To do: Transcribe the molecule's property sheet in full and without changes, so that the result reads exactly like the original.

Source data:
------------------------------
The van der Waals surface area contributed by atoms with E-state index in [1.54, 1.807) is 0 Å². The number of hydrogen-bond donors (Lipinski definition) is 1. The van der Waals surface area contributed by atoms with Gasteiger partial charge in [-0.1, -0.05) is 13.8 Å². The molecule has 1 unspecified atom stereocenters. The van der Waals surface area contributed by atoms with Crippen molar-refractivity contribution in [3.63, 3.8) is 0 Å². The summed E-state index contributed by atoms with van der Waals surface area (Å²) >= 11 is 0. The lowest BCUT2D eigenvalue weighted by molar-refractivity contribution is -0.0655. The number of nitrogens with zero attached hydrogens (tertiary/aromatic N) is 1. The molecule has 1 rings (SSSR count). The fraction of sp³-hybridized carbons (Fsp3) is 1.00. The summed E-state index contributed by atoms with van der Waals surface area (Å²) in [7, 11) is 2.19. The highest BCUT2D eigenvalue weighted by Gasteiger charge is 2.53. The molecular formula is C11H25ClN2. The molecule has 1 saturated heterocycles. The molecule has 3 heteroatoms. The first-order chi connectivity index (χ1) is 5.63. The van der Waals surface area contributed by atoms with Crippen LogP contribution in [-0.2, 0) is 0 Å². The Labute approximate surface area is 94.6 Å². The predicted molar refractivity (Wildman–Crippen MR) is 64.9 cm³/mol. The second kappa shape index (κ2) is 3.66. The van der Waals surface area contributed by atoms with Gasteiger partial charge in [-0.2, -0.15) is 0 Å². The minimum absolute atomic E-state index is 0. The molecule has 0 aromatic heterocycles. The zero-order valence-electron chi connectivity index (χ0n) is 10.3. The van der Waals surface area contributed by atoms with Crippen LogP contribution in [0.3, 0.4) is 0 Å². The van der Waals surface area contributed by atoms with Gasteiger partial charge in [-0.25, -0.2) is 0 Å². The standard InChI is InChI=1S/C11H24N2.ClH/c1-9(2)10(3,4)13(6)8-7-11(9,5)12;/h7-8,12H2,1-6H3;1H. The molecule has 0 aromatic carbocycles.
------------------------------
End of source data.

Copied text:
The van der Waals surface area contributed by atoms with E-state index in [1.54, 1.807) is 0 Å². The number of hydrogen-bond donors (Lipinski definition) is 1. The van der Waals surface area contributed by atoms with Gasteiger partial charge in [-0.1, -0.05) is 13.8 Å². The molecule has 1 unspecified atom stereocenters. The van der Waals surface area contributed by atoms with Crippen molar-refractivity contribution in [3.63, 3.8) is 0 Å². The summed E-state index contributed by atoms with van der Waals surface area (Å²) >= 11 is 0. The lowest BCUT2D eigenvalue weighted by molar-refractivity contribution is -0.0655. The number of nitrogens with zero attached hydrogens (tertiary/aromatic N) is 1. The molecule has 1 rings (SSSR count). The fraction of sp³-hybridized carbons (Fsp3) is 1.00. The summed E-state index contributed by atoms with van der Waals surface area (Å²) in [7, 11) is 2.19. The highest BCUT2D eigenvalue weighted by Gasteiger charge is 2.53. The molecular formula is C11H25ClN2. The molecule has 1 saturated heterocycles. The molecule has 3 heteroatoms. The first-order chi connectivity index (χ1) is 5.63. The van der Waals surface area contributed by atoms with Crippen LogP contribution in [-0.2, 0) is 0 Å². The Labute approximate surface area is 94.6 Å². The predicted molar refractivity (Wildman–Crippen MR) is 64.9 cm³/mol. The second kappa shape index (κ2) is 3.66. The van der Waals surface area contributed by atoms with Gasteiger partial charge in [-0.2, -0.15) is 0 Å². The minimum absolute atomic E-state index is 0. The molecule has 0 aromatic heterocycles. The zero-order valence-electron chi connectivity index (χ0n) is 10.3. The van der Waals surface area contributed by atoms with Crippen LogP contribution in [0.3, 0.4) is 0 Å². The van der Waals surface area contributed by atoms with Gasteiger partial charge in [-0.25, -0.2) is 0 Å². The standard InChI is InChI=1S/C11H24N2.ClH/c1-9(2)10(3,4)13(6)8-7-11(9,5)12;/h7-8,12H2,1-6H3;1H. The molecule has 0 aromatic carbocycles.